Winners of the Young Epistemologist Prize 2017

The winners of the Young Epistemologist Prize 2017 are:

Christopher Kelp (KU Leuven): “Inquiry and the Transmission of Knowledge”

Miriam Schoenfield (NYU/MIT): “Permissivism and the Value of Rationality”

The papers will be presented at the Rutgers Epistemology Conference, May 5 & 6 and will be published in Philosophy and Phenomenological Research. All are welcome to attend the Rutgers Epistemology Conference. Details about the conference can be found here:

CFP: 8th Annual Notre Dame/Northwestern Graduate Epistemology Conference

The 8th Annual Notre Dame/Northwestern Graduate Epistemology Conference will take place on April 28-29th, 2017, at the University of Notre Dame. This year, our keynote speaker is Peter Graham (U.C. Riverside).

The deadline for submissions is February 15, 2017. We welcome submissions in the field of analytic epistemology, broadly construed. Papers may be on any topic in epistemology. Papers should be no more than 4000 words (approx. 13 pages), excluding notes. Submissions longer than 4000 words will not be considered; please include a word count on your paper.

Papers should be prepared for blind review: include detachable cover page with paper’s title, abstract, author’s name, mailing address, email, phone number, and school affiliation; please omit any self-identifying remarks within the body of the paper. Papers should be emailed as an attached PDF to the conference organizers at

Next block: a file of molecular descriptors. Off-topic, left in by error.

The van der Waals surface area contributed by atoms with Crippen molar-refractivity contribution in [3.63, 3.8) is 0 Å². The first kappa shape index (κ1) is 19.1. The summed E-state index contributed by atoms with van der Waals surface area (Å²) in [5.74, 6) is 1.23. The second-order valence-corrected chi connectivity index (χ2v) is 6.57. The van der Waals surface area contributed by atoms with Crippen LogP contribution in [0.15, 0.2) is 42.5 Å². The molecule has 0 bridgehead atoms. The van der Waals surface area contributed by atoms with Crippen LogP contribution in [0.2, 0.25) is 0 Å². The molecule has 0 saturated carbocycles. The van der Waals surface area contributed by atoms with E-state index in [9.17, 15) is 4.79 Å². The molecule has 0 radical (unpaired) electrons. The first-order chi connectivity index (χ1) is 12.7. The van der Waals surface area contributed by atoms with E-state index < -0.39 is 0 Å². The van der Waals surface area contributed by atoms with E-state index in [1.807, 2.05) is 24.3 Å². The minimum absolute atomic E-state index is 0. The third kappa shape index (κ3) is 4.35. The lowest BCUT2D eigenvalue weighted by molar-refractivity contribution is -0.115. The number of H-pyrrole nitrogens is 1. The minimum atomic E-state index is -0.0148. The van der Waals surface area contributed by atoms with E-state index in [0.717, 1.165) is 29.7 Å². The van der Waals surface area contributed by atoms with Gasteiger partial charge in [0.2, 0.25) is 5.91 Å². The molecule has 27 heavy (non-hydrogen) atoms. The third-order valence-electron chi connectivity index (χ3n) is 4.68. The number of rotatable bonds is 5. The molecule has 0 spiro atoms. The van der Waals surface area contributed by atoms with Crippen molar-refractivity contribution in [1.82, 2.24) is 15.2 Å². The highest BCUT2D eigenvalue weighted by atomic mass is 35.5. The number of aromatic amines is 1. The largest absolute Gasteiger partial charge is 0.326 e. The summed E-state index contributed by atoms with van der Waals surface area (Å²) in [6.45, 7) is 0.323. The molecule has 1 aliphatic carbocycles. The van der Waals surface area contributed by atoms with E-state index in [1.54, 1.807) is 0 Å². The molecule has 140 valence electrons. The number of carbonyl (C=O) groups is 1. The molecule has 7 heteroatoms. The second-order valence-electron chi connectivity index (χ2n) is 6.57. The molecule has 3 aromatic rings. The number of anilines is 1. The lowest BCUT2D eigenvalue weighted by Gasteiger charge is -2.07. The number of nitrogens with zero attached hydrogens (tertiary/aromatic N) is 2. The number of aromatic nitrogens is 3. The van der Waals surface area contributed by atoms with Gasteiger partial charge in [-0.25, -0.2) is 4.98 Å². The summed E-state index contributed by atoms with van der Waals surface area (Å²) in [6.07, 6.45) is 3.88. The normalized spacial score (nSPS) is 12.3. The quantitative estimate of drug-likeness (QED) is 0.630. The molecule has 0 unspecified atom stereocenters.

PhilEvents link:

CFP: 7th Annual Edinburgh Graduate Epistemology Conference

The 7th Annual Edinburgh Graduate Epistemology Conference will take place 19th-20th June 2017. This year’s keynote speakers will be Maria Lasonen-Aarnio (University of Michigan) and Ram Neta (University of North Carolina, Chapel Hill). All graduate presentations will have respondents from faculty members at Edinburgh or a neighbouring university.

We invite graduate students to submit essays within any area of epistemology (broadly construed). Essays should be under 4000 words, anonymised for blind review, and accompanied by an abstract of no more than 250 words.

Essays should be submitted no later than Feb. 15, 2017 (23:55 GMT) through our EasyChair page here:

We would really like the conference to be representative of the graduate community and so we strongly encourage submissions from anyone working on epistemology who is a member of an under-represented group.

For more information please visit our conference page:

For further inquiries, feel free to contact Kegan Shaw (conference coordinator) at:

This conference is generously sponsored by the Eidyn Research Centre, the University of Edinburgh, the Mind Association, and is supported by the Edinburgh Women in Philosophy Group.